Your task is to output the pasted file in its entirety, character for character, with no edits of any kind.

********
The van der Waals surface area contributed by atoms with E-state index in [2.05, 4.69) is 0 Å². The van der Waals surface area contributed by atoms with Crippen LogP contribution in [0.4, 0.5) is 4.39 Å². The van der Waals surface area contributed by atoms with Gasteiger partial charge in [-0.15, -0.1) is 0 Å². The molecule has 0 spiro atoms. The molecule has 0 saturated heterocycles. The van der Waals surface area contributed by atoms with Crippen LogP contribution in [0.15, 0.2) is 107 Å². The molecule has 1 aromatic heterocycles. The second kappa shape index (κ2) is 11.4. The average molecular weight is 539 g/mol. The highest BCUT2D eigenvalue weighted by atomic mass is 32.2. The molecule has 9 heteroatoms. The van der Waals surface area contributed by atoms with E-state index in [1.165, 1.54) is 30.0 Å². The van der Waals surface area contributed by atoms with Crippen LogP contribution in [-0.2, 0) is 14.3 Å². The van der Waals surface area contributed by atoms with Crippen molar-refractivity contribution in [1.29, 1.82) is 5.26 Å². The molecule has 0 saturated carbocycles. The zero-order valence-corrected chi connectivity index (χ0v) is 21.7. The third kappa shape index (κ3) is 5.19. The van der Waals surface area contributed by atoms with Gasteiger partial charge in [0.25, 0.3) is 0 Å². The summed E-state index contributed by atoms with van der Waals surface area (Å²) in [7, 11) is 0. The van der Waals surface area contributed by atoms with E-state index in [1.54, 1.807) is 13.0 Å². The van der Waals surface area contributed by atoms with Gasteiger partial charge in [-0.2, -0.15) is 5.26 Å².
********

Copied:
The van der Waals surface area contributed by atoms with E-state index in [2.05, 4.69) is 0 Å². The van der Waals surface area contributed by atoms with Crippen LogP contribution in [0.4, 0.5) is 4.39 Å². The van der Waals surface area contributed by atoms with Gasteiger partial charge in [-0.15, -0.1) is 0 Å². The molecule has 0 spiro atoms. The molecule has 0 saturated heterocycles. The van der Waals surface area contributed by atoms with Crippen LogP contribution in [0.15, 0.2) is 107 Å². The molecule has 1 aromatic heterocycles. The second kappa shape index (κ2) is 11.4. The average molecular weight is 539 g/mol. The highest BCUT2D eigenvalue weighted by atomic mass is 32.2. The molecule has 9 heteroatoms. The van der Waals surface area contributed by atoms with E-state index in [1.165, 1.54) is 30.0 Å². The van der Waals surface area contributed by atoms with Crippen LogP contribution in [-0.2, 0) is 14.3 Å². The van der Waals surface area contributed by atoms with Crippen molar-refractivity contribution in [1.29, 1.82) is 5.26 Å². The molecule has 0 saturated carbocycles. The zero-order valence-corrected chi connectivity index (χ0v) is 21.7. The third kappa shape index (κ3) is 5.19. The van der Waals surface area contributed by atoms with Gasteiger partial charge in [0.25, 0.3) is 0 Å². The summed E-state index contributed by atoms with van der Waals surface area (Å²) in [7, 11) is 0. The van der Waals surface area contributed by atoms with E-state index in [1.54, 1.807) is 13.0 Å². The van der Waals surface area contributed by atoms with Gasteiger partial charge in [-0.2, -0.15) is 5.26 Å².